Land, Water, and Climate Change in Five Interactive Maps

These five well-designed digital maps act as “exploratory ‘what ifs,'” linking historical data to future projects, helping policymakers relate global patterns to regional and local contexts, and demystifying climate science.

Robert E. Roth’s post originally appeared in Edge Effects, the blog of the Center for Culture, History, and Environment (CHE) of the University of Wisconsin-Madison’s Nelson Institute for Environmental Studies.

Sea Level Trends: Nearly all water level stations in the U.S. have observed an increase in sea level, several approaching a centimeter a year (e.g., Eugene Island, LA, depicted above). The few stations observing decreased levels have experienced tectonic activity, causing a change in elevation in the water level station itself.

Sea Level Trends. Source: NOAA.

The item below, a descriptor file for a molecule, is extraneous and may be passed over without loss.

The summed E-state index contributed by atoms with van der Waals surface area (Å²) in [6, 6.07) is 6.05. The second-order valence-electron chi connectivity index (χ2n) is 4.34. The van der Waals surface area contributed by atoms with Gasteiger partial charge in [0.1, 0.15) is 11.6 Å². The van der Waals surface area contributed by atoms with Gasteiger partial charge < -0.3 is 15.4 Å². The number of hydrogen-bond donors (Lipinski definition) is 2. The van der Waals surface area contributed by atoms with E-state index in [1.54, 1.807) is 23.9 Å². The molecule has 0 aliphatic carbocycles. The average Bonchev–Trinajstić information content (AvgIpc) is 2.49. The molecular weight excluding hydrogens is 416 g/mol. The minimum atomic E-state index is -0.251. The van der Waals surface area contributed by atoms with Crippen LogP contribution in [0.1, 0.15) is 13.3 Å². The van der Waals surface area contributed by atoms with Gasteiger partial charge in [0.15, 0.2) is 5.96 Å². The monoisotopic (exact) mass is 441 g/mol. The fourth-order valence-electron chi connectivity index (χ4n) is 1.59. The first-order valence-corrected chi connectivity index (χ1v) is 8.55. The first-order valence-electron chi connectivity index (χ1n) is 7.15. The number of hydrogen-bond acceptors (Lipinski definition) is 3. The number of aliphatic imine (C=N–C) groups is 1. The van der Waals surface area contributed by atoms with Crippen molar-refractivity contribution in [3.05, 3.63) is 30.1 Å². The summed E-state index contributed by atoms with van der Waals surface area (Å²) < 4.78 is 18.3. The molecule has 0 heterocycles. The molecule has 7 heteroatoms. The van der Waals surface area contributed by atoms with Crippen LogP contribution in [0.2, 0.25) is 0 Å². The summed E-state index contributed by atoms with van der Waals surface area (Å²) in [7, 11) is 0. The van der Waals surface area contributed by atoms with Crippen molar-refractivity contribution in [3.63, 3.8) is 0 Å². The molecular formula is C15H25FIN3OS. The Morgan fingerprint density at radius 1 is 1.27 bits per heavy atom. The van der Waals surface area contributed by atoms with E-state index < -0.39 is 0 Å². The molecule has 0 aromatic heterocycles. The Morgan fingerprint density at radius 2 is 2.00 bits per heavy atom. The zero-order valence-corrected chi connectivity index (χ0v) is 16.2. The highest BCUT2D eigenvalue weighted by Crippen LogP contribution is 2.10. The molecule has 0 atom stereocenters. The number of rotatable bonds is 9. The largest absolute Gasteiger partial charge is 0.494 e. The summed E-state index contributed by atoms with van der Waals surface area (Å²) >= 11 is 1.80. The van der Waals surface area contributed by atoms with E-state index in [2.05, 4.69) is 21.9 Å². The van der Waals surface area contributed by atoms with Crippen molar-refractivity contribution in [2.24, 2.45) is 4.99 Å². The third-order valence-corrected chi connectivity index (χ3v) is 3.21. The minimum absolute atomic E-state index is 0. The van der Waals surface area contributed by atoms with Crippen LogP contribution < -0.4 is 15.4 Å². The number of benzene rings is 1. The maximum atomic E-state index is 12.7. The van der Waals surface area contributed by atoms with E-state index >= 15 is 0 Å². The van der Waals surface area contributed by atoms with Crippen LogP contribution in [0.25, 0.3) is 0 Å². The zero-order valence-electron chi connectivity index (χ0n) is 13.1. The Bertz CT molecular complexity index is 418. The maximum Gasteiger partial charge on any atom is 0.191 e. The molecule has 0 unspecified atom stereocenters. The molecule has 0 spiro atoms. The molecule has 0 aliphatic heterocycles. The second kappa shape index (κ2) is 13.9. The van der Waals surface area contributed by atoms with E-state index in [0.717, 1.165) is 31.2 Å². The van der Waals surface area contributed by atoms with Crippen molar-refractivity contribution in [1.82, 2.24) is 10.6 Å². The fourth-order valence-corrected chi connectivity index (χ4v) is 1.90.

What do maps effectively communicating the consequences of climate change look like? I recently worked with the National Oceanic and Atmospheric Administration (NOAA) and the University of Wisconsin-Madison Sea Grant Institute to design the Lake Level Viewer, a map-based visualization of the future “possibility space” for each of the five Great Lakes coasts of North America. In contrast to rising sea levels, prevailing thought in the scientific community is that warmer temperatures and decreased ice cover will drive a trend toward lower Great Lakes water levels, although the actual long-term impact on lake levels remains unclear. The water levels across the Great Lakes already set or approached record lows in 2012-2013 and are becoming increasingly variable year-to-year…

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